2. Methods

2.1. Study Design

This study employed a randomized, double-blind, placebo-controlled, balanced cross-over design. The baseline measurements provided a means for controlling individual differences in mood and cognitive task performance on each study day. The study was conducted at a single research center (the Brain, Performance and Nutrition Research Centre, Northumbria University). Ethical approval (RE-HLS-12-130625-51c986ece082a; 18 July 2013) was obtained from Northumbria University Faculty of Health and Life Sciences Ethics Committee and the study was conducted according to the Declaration of Helsinki (2013).

2.2. Participants

Participants were recruited via email distribution to both students and staff at the university. Following the screening and informed consent process (n = 45), 43 participants were enrolled in the study. Three participants withdrew consent before randomization, leaving a final sample of 40 active males who completed the study.
All participants reported to be male, in good health, and free from prescription medication and herbal extracts/food supplements. Participants who had suffered a head injury or a neurological, psychiatric (including depression and anxiety), metabolic, endocrine, or cardiac disorder were excluded from participation, as were those who had any relevant food allergies or intolerances, smoked tobacco, had a history of drug or alcohol abuse, drank excessive amounts of caffeine (>500 mg/day), or had a high blood pressure (>140/90 mmHg) or body mass index (BMI; above 30 kg/m2). Participants also confirmed that they were regularly active (exercising at least twice per week) and able to run non-stop on a treadmill at a moderate pace for 30 min.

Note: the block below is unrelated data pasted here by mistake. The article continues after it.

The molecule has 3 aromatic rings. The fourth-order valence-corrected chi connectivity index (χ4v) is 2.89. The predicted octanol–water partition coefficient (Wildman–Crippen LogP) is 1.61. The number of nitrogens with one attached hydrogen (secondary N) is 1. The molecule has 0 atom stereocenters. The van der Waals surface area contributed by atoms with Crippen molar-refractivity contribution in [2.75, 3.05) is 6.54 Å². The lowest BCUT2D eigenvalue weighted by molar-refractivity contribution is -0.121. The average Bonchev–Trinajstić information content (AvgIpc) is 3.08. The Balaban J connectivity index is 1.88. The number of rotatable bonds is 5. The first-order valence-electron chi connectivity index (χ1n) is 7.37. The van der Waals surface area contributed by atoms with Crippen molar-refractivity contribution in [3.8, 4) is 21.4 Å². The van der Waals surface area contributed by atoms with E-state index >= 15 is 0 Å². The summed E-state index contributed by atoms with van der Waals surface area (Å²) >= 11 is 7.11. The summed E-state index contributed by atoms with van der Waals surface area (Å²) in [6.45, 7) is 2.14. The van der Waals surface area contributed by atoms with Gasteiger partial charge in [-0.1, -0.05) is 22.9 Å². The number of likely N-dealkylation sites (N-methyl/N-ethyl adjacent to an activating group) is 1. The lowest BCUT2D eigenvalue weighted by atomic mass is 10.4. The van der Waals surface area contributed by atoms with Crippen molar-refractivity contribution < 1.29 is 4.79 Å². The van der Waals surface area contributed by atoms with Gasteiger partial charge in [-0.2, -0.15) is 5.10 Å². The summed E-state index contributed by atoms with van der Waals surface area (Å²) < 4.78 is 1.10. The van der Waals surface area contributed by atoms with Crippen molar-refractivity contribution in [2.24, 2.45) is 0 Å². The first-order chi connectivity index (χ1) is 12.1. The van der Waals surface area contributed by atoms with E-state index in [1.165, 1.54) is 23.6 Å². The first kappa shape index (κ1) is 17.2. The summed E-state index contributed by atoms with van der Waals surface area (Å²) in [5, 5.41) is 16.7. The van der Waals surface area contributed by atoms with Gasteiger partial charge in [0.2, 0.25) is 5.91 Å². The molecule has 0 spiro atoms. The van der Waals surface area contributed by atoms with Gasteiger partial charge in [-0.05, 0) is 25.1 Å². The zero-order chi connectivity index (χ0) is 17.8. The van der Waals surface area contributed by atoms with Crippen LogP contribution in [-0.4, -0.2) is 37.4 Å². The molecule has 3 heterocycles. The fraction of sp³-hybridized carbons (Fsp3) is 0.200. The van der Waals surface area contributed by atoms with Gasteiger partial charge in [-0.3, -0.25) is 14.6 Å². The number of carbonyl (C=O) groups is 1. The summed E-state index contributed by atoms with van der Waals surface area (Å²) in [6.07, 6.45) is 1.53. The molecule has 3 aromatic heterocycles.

2.3. Study Interventions

Each participant received both the multivitamin and mineral complex with guaraná (Berocca Boost®, hereafter referred to as MVM + G) and placebo on separate days, at least seven days apart, in an order dictated by random allocation to a counterbalancing schedule. Computer-generated random numbers were used to allocate treatment order to participant identification numbers. On the test day, the treatment or placebo effervescent tablet was dissolved in 250 mL of water. The test drinks were equal in taste and appearance, but were served in an opaque beaker with a lid and consumed through a straw to be certain blindness to the treatment was maintained. The treatment tablet contents are detailed in Table 1.
Table 1. Contents of the treatment tablet (MVM + G).
Table 1. Contents of the treatment tablet (MVM + G).
ActiveUnitsBerocca Boost®% of RDA *European RDA *UL
Vitamin B1mg1.41271.1nd
Vitamin B2mg1.61141.4nd
Nicotinamide (B3)mg181131635 a
Pantothenic acid (B5)mg61006nd
Vitamin B6mg21431.4100 a
Folic acid (B9)µg2001002001000 a
Vitamin B12µg1402.5nd
Vitamin Cmg6075802000 b
Calciummg10012.58002500 c
Magnesiummg10027375350 (suppl. only) c
Zincmg9.5951040 d
Guaranámg222.2 (containing 40 mg of caffeine)-
* European recommended daily allowance; Tolerable upper intake level; [38]; a [39]; b [40]; c [41]; d [42]; nd, not detected.

2.4. Cognitive and Mood Assessments